When we finally closed on the house, we had a couple weeks before our household goods arrived.  I spent most of that painting.  Once I finally had access to the room, I remeasured and checked everything over.  Then I painted all of the rooms that I needed to before the stuff arrived.  I finished on a Thursday and we were expecting the shipment on the following Tuesday, so on Friday, I picked up my daughter in Indianapolis with my husband's truck and we headed to Ikea in Cincinatti.  My plan was to get all of the pieces I needed and we could spend the weekend putting them together so when the stuff came, I would have a place to put everything when I unpacked.   Partway to Ikea, though, my phone rang.  It was my husband calling to inform me that they were delivering on Sunday!  That meant Friday was already committed and Saturday we would need to move out of the apartment, and Sunday deal with the movers!!!  There was nothing to do, though, but continue.  

It was my daughter's first Ikea experience so we had lots of fun looking.  She fell in love with some of the stuff.  I had my list.  When we finally got to the end, where you get everything, I'm not sure just how we managed, but we got all of those heavy Billy boxes, the Alex boxes, a red office chair for me, a different chair for her, plus other stuff.  It took both of us to move the cart and to pay and get it outside and loaded, but we managed.  I'm an Army wife and she's an Army kid and so we know how to get things done!  I dropped her back off in Indy and met my husband at our house where he helped me lug all of those same heavy boxes off the truck and upstairs.  It was only 7 PM so we started assembling.  We got one of the wide Billy bookcased together and put it next to the window.  We did a narrow one next and used the brackets to situate it diagonally, which makes the right angle.  BIG PROBLEM!!   

The measurements for this unit on the Ikea website are wrong!  They give one side measurement as one wide bookcase and the other side as two wide bookcases.  They discount the angled narrow bookcase all together.  Neither of these "L" shaped units would fit.  I was so tired and upset that I wanted to cry.  We thought things over and did some big-time problem solving.   We realized we could pull out the narrow bookcase and just butt the wide bookcases together.  This worked perfectly on the corner of the wall which would also have the design wall, but in the case of the wall that also had the sewing desk, it was going to be about 2 inches too long for the sewing desk to fit. Grr!  It was already a bit on the short side for me to have two machines, so I wasn't too happy.  We decided to switch out the second wide bookcase for the narrow one that we already had together.  They are no longer symmetrical units, but at least I have maximized my storage.  So you can visualize it:  each side of the window has one wide bookcase.  One one side of the room, there are two wide bookcases forming the "L" and on the other side of the room, it is one wide and one narrow bookcase forming the "L."  We had one wide bookcase and one narrow one to return, so we shoved them aside.  It was after midnight so all of the rest of the assembly would have to wait until we were on the other side of the move and unpacking.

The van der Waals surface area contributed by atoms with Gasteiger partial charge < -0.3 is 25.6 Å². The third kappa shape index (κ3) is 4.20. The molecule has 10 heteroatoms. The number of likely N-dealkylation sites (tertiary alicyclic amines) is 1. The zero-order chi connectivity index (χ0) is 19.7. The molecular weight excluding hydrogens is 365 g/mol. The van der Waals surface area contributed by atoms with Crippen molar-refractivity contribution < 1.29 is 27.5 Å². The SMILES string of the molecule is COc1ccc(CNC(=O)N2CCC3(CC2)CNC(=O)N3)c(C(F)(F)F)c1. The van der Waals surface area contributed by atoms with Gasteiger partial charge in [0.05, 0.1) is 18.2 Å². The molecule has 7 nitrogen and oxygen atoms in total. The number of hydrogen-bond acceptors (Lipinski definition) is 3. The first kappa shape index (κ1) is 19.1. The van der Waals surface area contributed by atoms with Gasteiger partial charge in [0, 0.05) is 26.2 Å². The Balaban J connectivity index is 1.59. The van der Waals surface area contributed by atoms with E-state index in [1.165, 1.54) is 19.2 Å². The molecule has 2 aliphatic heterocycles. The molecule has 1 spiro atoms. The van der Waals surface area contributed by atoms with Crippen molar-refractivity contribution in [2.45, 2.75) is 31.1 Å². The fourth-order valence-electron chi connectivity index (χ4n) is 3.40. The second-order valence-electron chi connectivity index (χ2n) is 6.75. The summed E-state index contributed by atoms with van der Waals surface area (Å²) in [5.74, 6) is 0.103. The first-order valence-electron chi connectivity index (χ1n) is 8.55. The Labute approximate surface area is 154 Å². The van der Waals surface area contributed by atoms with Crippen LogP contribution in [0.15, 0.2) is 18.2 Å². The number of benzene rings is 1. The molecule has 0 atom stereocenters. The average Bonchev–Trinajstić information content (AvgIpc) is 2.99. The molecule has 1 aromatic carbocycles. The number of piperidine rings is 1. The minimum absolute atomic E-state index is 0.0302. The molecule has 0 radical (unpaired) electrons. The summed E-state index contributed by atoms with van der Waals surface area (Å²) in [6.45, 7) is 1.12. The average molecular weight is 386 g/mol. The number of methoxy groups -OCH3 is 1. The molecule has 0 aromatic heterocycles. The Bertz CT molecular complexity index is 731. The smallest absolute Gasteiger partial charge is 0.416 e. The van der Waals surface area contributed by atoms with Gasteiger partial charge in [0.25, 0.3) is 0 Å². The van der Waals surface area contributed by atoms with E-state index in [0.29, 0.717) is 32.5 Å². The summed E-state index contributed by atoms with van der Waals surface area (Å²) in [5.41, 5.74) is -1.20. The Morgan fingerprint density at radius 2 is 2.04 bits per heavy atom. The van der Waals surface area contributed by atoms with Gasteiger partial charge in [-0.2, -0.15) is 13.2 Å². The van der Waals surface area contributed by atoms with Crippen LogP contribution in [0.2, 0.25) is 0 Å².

One thing I did notice right off was that those tall, white, Billy bookcases really helped reflect light and the room was brighter with them in!  I'm really glad I went with the white finish.  Once the house was unpacked and I had a chance to work in my sewing room, I first did as much unpacking as possible.  Luckily, I could take things out of boxes and put them on the shelves.  Once the majority of the boxes were out of the room, we had space to work in again, so we next assembled the Alex bases and set them into place.  I took the table top that I'd purchased and put in on top.  I wasn't happy.  The first issue was that there was now a gap of almost a foot between the sewing table and the edge of the Billy bookcase.  I don't like gaps--they accumulate "piles" of stuff that should otherwise be put away.  The other issue was that there wasn't much room for a person's knees between the Alex base cabinets.  If I could have a longer table top, it would solve both problems:  extending the table to fill in the gap, and giving more space at each machine.  Another major drawback was that the table was narrow--not even 2 feet wide.  I had almost 30 inches of clearance between the wall and the closet molding, so the table could be wider.  I'm all about maximizing available space.  A quick check of Ikea's website  showed no table top that would work.  I put the original on the pile of things to be returned and thought about solutions. 

With the gap, I now had 108" of available space for the table.  I wanted it 28"-29" wide.